The Sensitive Screen
2012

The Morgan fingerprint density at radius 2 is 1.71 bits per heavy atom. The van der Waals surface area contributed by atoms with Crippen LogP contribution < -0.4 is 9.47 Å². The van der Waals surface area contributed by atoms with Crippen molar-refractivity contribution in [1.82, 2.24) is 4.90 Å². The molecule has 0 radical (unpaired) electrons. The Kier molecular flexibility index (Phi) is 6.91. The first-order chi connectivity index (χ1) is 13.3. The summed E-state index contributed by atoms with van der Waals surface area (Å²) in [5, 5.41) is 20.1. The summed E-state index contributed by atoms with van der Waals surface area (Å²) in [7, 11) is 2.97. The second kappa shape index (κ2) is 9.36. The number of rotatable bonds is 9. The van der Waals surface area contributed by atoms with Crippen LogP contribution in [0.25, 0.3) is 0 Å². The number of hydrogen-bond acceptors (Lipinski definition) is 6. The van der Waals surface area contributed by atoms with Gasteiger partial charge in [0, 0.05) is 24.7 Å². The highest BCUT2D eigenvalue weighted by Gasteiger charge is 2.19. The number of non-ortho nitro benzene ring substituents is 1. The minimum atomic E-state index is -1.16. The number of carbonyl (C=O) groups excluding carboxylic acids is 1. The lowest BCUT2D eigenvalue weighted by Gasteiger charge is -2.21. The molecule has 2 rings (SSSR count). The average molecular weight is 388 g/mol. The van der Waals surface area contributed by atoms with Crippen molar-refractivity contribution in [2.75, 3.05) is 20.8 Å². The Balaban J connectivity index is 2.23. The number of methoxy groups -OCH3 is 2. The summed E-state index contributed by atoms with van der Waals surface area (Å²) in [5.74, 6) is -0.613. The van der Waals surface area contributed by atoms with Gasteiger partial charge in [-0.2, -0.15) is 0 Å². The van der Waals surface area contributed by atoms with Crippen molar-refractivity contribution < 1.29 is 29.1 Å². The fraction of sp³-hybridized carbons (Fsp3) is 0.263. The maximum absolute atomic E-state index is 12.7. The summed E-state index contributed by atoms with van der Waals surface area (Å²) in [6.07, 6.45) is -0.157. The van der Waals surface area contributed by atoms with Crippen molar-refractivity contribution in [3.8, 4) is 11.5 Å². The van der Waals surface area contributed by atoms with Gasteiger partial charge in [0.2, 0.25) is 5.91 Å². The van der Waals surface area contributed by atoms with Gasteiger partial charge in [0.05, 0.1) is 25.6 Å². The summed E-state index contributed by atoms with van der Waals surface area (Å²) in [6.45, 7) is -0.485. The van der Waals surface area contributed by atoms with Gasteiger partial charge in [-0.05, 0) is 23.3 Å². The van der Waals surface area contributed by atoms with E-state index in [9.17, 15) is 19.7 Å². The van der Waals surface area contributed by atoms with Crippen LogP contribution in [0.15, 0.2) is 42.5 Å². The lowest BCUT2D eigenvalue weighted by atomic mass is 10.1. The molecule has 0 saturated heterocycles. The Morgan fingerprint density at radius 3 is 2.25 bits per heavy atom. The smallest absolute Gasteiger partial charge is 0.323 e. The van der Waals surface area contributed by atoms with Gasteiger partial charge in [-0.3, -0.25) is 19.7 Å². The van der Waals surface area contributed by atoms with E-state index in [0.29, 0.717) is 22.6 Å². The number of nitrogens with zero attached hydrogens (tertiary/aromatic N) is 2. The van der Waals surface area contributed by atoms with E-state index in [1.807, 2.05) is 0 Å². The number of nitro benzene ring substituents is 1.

The Sensitive Screen is an installation designed to decouple the rhetoric of speed and efficiency from the rhetoric of technology and to explode the tired distinction between nature and technology. It is a functional digital screen, in the literal sense of presenting information in 0s and 1s (or on/off, yes/no, etc). Yet most digital screens run at 24 or 30 frames per second -- that is, they present 30 discreet images every second, which through persistence of vision gives the illusion of motion. The Sensitive Screen operates on a different time-frame. The 'pixels' of the screen are made with the remarkable touch-reactive plant Mimosa Pudica and computer-controlled motors -- the plants close when brushed by the motors, creating the 'off pixels' as opposed to the 'on pixels' of the still-open plants. The rate at which images appear on the screen is constrained by the biology of the Mimosa Pudica, which take about ten minutes to reopen. The Sensitive Screen, therefore, runs at the (intentionally and hilariously) slow rate of six frames per hour.